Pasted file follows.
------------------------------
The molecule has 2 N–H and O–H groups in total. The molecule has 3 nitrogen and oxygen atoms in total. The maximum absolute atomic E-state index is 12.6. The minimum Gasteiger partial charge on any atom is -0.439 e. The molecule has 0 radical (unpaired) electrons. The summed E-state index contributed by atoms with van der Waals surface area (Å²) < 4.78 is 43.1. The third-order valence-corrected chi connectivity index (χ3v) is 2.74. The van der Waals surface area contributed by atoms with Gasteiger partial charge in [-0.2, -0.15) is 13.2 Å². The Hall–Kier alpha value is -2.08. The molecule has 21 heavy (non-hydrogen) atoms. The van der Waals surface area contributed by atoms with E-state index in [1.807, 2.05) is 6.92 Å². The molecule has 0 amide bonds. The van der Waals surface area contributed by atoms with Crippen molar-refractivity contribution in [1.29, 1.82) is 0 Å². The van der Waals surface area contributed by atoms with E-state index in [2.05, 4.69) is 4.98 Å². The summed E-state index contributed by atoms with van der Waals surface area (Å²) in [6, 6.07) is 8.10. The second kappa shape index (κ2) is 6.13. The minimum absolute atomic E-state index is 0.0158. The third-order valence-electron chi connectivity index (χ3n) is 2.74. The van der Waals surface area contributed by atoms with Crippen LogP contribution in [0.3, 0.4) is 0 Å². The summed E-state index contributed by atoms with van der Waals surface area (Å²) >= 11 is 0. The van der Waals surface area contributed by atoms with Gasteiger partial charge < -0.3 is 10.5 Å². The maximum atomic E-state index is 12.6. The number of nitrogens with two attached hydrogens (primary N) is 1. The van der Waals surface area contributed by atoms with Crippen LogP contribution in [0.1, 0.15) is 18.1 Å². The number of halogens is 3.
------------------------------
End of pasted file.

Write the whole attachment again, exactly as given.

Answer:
The molecule has 2 N–H and O–H groups in total. The molecule has 3 nitrogen and oxygen atoms in total. The maximum absolute atomic E-state index is 12.6. The minimum Gasteiger partial charge on any atom is -0.439 e. The molecule has 0 radical (unpaired) electrons. The summed E-state index contributed by atoms with van der Waals surface area (Å²) < 4.78 is 43.1. The third-order valence-corrected chi connectivity index (χ3v) is 2.74. The van der Waals surface area contributed by atoms with Gasteiger partial charge in [-0.2, -0.15) is 13.2 Å². The Hall–Kier alpha value is -2.08. The molecule has 21 heavy (non-hydrogen) atoms. The van der Waals surface area contributed by atoms with E-state index in [1.807, 2.05) is 6.92 Å². The molecule has 0 amide bonds. The van der Waals surface area contributed by atoms with Crippen molar-refractivity contribution in [1.29, 1.82) is 0 Å². The van der Waals surface area contributed by atoms with E-state index in [2.05, 4.69) is 4.98 Å². The summed E-state index contributed by atoms with van der Waals surface area (Å²) in [6, 6.07) is 8.10. The second kappa shape index (κ2) is 6.13. The minimum absolute atomic E-state index is 0.0158. The third-order valence-electron chi connectivity index (χ3n) is 2.74. The van der Waals surface area contributed by atoms with Crippen LogP contribution in [0.3, 0.4) is 0 Å². The summed E-state index contributed by atoms with van der Waals surface area (Å²) >= 11 is 0. The van der Waals surface area contributed by atoms with Gasteiger partial charge < -0.3 is 10.5 Å². The maximum atomic E-state index is 12.6. The number of nitrogens with two attached hydrogens (primary N) is 1. The van der Waals surface area contributed by atoms with Crippen LogP contribution in [0.1, 0.15) is 18.1 Å². The number of halogens is 3.